Handbook on the History of Economic Analysis Volume I
Show Less

Handbook on the History of Economic Analysis Volume I

Great Economists Since Petty and Boisguilbert

Edited by Gilbert Faccarello and Heinz D. Kurz

Volume I contains original biographical profiles of many of the most important and influential economists from the seventeenth century to the present day. These inform the reader about their lives, works and impact on the further development of the discipline. The emphasis is on their lasting contributions to our understanding of the complex system known as the economy. The entries also shed light on the means and ways in which the functioning of this system can be improved and its dysfunction reduced. Each Handbook can be read individually and acts as a self-contained volume in its own right. It can be purchased separately or as part of a three-volume set.
Buy Book in Print
Show Summary Details
You do not have access to this content

Chapter 40: Adolph Heinrich Gotthilf Wagner (1835–1917)

Rudolf Dujmovits and Richard Sturn


Adolph Heinrich Gotthilf Wagner was born on 25 March 1835 in Erlangen (near Nuremberg) and died on 8 November 1917 in Berlin. Rudolf Wagner, his father, was a physiologist and university professor. Adolph Wagner finished his study of economics at the University of Heidelberg in 1857. His academic career included positions at the Handelshochschulen (Merchants Superior Schools) in Vienna and Hamburg, chairs at the universities of Dorpat (Livonia), Freiburg in Breisgau and, finally, the prestigious Humboldt University in Berlin, where he held the chair of Staatswissenschaften (sciences of the state) from 1870 until 1916; he was succeeded by Werner Sombart. In terms of directly traceable influence on subsequent developments in public economics, Adolph Wagner is probably the most influential member of the triad of German Finanzwissenschaft (public finance) in its Golden Age (a phrase coined by Richard Musgrave), comprising also Lorenz von Stein and Albert Schäffle. Even today, he is fairly well known to students of public economics as the author of Wagner’s Law, referring to the tendency of an increasing relative size and functional importance of the public sector in the development process of market societies, characterized by the secular trends that became clearly visible in the nineteenth century: industrialization, urbanization, and unprecedented economic growth. His successful academic career made him a figure with some influence not only in academia, but also in German tax and social policy. Nor was his reputation confined to the German-speaking academic world: apart from countries such as Italy, he had some influence...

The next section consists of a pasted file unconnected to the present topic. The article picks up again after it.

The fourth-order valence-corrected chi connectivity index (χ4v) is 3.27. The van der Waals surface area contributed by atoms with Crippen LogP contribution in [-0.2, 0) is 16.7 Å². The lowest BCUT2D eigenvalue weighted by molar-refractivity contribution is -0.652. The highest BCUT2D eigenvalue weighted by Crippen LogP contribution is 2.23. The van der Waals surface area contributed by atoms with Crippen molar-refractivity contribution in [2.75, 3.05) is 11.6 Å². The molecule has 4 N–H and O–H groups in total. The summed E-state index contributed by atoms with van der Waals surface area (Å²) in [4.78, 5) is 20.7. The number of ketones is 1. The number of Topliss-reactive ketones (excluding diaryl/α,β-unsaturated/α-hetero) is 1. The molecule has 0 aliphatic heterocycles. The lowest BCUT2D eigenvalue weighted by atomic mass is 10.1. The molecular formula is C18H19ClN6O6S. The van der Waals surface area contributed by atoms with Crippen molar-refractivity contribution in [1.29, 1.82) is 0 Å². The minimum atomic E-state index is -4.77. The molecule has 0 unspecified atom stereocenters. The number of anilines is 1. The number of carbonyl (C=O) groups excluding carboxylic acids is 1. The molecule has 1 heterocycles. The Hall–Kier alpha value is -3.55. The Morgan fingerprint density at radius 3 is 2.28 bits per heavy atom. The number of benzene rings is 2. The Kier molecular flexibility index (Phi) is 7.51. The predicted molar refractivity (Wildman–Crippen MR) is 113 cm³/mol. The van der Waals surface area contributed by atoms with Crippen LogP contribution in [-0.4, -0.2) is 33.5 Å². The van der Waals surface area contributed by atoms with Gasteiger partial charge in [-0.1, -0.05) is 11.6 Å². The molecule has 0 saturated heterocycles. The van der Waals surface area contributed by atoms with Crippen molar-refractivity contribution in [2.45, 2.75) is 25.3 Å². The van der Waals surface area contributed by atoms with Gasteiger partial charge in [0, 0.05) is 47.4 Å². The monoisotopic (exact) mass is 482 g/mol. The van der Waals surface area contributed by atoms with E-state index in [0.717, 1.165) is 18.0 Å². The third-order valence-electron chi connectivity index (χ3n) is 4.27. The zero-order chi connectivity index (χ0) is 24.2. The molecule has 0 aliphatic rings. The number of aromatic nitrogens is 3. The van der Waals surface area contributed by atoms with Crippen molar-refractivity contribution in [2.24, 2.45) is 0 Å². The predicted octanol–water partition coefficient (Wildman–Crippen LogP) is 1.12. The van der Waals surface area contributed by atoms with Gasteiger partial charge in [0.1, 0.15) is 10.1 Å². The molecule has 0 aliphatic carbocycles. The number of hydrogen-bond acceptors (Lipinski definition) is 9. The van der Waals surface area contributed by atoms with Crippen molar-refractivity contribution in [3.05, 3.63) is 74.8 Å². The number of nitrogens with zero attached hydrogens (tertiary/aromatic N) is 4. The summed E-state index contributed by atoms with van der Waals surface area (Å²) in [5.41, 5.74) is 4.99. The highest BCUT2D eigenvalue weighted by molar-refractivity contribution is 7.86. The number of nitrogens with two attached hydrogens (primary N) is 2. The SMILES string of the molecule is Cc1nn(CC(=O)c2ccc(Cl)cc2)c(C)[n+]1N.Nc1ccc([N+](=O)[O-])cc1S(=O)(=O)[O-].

You are not authenticated to view the full text of this chapter or article.

Elgaronline requires a subscription or purchase to access the full text of books or journals. Please login through your library system or with your personal username and password on the homepage.

Non-subscribers can freely search the site, view abstracts/ extracts and download selected front matter and introductory chapters for personal use.

Your library may not have purchased all subject areas. If you are authenticated and think you should have access to this title, please contact your librarian.

Further information

or login to access all content.